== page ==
The US Senate on Thursday voted to confirm Judge Ketanji Brown Jackson to be an Associate Justice of the Supreme Court. Jackson was President Joe Biden's pick to succeed Associate Justice Stephen Breyer, who announced retirement earlier this year.
After contentious confirmation hearings in the Judiciary Committee, Jackson's nomination hit a tie that was split along party lines, before the nomination went to the full Senate. The Senate, near split evenly between Democrats and Republicans, easily voted through her nomination after all 48 Democrats voted to confirm Jackson along with two independents and three Republicans also voted to confirm.
The final count was 53 to 47. Republican Senators Mitt Romney of Utah, Susan Collins of Maine, and Alaska's Lisa Murkowski all voted with the Democrats.
Republican Sen. Rand Paul of Kentucky was the last senator to cast a final vote while the chamber waited for him to arrive before gaveling. Republican Sens. Lindsey Graham of South Carolina and Jim Inhofe of Oklahoma voted from the GOP cloakroom for not wearing ties as required by Senate rules on the floor.
Ahead of the final confirmation vote, Senate Majority Leader Chuck Schumer said it's a "joyous, momentous, groundbreaking day" and called Jackson a "remarkable" jurist. "In the 233-year history of the Supreme Court, never, never has a Black woman held the title of Justice. Ketanji Brown Jackson will be the first and I believe the first of more to come," Schumer added.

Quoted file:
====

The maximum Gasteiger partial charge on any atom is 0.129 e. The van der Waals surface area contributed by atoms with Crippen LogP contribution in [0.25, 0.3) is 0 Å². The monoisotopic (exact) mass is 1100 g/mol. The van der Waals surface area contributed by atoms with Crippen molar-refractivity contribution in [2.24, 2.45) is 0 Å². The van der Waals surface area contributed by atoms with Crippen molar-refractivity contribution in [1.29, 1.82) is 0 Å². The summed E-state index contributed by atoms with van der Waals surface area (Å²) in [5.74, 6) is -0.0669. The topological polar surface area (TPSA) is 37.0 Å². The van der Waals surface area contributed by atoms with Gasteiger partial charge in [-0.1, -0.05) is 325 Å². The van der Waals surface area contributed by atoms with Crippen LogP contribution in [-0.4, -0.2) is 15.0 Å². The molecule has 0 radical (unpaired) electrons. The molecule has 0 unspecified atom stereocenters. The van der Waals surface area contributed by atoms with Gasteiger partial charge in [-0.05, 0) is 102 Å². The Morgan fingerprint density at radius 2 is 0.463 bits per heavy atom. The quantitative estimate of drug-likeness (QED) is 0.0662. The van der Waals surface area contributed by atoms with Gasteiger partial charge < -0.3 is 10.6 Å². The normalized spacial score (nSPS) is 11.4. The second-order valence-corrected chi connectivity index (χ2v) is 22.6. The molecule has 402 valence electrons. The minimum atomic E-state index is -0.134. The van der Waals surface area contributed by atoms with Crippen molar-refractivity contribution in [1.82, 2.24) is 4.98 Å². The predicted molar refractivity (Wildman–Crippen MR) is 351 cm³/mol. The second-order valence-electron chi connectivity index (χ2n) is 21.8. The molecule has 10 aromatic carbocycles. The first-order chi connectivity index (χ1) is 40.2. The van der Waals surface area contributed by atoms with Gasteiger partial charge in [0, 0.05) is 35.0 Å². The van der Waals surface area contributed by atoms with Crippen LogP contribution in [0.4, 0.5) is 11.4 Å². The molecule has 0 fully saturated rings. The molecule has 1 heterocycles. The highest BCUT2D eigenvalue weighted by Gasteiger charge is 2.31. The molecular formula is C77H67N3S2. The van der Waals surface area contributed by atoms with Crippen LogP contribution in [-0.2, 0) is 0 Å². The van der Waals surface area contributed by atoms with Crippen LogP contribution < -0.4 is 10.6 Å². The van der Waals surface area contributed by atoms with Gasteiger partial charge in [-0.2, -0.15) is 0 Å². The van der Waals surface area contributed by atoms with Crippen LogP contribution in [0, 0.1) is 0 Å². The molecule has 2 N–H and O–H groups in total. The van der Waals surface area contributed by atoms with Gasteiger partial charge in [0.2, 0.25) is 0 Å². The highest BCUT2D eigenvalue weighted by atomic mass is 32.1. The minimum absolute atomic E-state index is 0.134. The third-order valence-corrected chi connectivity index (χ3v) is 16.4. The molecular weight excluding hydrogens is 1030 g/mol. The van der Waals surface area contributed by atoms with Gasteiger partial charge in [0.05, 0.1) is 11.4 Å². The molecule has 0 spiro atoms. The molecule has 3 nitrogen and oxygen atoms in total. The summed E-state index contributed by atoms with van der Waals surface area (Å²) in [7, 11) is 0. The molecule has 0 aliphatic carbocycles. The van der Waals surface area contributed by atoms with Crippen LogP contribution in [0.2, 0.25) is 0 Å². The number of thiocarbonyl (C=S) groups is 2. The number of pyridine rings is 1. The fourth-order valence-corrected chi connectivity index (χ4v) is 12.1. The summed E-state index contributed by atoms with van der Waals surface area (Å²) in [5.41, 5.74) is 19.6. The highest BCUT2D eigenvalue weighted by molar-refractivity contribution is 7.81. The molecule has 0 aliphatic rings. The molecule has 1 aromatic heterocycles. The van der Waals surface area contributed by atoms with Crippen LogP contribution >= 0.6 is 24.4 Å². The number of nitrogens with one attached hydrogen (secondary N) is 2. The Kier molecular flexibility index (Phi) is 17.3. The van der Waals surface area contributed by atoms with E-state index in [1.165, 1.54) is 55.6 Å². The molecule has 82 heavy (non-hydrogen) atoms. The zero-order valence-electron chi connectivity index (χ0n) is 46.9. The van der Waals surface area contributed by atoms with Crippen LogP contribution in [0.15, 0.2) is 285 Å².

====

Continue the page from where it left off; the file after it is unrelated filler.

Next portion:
The Senate completed a procedural vote earlier Thursday to limit debate and break a filibuster to advance Jackson's Supreme Court nomination toward final confirmation. The procedural vote required only a simple majority threshold and was approved by a tally of 53 to 47. Collins, Romney, and Murkowski joined the Senate Democrats in voting yes.
It was during the confirmation hearings in the Judiciary Committee that GOP senators grilled Jackson on her lenient sentences for child pornographers and took issue with some of her other cases, as well as her service on the board of an elite prep school in Washington, DC.
Biden's choice of Jackson came after many promises the president made to nominate a black woman to the court. Jackson becomes the third black member of the court after Thurgood Marshall, confirmed under President Lyndon Johnson, and Clarence Thomas, who was nominated by President George H.W. Bush in 1991.
Jackson joins Chief Justice John Roberts, and Associate Justices Clarence Thomas, Samuel Alito, Sonia Sotomayor, Elena Kagan, Neil Gorsuch, Brett Kavanaugh, and Amy Coney Barrett, both of whom were nominated by President Donald Trump during his term in office.
This is a breaking story and will be updated.
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